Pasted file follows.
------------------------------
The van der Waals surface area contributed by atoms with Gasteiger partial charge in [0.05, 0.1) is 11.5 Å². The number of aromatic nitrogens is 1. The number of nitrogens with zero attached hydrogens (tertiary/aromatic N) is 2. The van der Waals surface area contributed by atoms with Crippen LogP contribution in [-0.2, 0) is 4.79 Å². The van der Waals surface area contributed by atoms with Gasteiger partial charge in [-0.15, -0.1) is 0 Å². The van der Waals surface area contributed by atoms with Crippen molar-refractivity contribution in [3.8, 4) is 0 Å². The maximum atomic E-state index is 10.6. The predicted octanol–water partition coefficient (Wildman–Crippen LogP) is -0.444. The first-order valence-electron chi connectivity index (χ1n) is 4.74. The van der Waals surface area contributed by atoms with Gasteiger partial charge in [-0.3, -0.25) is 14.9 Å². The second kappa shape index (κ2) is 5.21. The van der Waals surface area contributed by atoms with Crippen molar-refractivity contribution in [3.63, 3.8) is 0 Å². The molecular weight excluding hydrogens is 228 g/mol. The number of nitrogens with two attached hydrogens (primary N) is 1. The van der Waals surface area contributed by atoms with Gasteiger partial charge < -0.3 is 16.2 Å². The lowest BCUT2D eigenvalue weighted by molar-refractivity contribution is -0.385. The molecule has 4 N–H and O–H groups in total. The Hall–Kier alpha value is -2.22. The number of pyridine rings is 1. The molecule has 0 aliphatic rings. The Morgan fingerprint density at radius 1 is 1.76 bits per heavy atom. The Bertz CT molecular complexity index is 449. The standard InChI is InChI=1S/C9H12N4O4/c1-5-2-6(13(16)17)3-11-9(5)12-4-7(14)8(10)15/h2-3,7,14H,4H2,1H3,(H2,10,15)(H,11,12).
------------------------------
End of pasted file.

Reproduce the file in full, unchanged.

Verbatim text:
The van der Waals surface area contributed by atoms with Gasteiger partial charge in [0.05, 0.1) is 11.5 Å². The number of aromatic nitrogens is 1. The number of nitrogens with zero attached hydrogens (tertiary/aromatic N) is 2. The van der Waals surface area contributed by atoms with Crippen LogP contribution in [-0.2, 0) is 4.79 Å². The van der Waals surface area contributed by atoms with Gasteiger partial charge in [-0.15, -0.1) is 0 Å². The van der Waals surface area contributed by atoms with Crippen molar-refractivity contribution in [3.8, 4) is 0 Å². The maximum atomic E-state index is 10.6. The predicted octanol–water partition coefficient (Wildman–Crippen LogP) is -0.444. The first-order valence-electron chi connectivity index (χ1n) is 4.74. The van der Waals surface area contributed by atoms with Gasteiger partial charge in [-0.3, -0.25) is 14.9 Å². The second kappa shape index (κ2) is 5.21. The van der Waals surface area contributed by atoms with Crippen molar-refractivity contribution in [3.63, 3.8) is 0 Å². The molecular weight excluding hydrogens is 228 g/mol. The number of nitrogens with two attached hydrogens (primary N) is 1. The van der Waals surface area contributed by atoms with Gasteiger partial charge < -0.3 is 16.2 Å². The lowest BCUT2D eigenvalue weighted by molar-refractivity contribution is -0.385. The molecule has 4 N–H and O–H groups in total. The Hall–Kier alpha value is -2.22. The number of pyridine rings is 1. The molecule has 0 aliphatic rings. The Morgan fingerprint density at radius 1 is 1.76 bits per heavy atom. The Bertz CT molecular complexity index is 449. The standard InChI is InChI=1S/C9H12N4O4/c1-5-2-6(13(16)17)3-11-9(5)12-4-7(14)8(10)15/h2-3,7,14H,4H2,1H3,(H2,10,15)(H,11,12).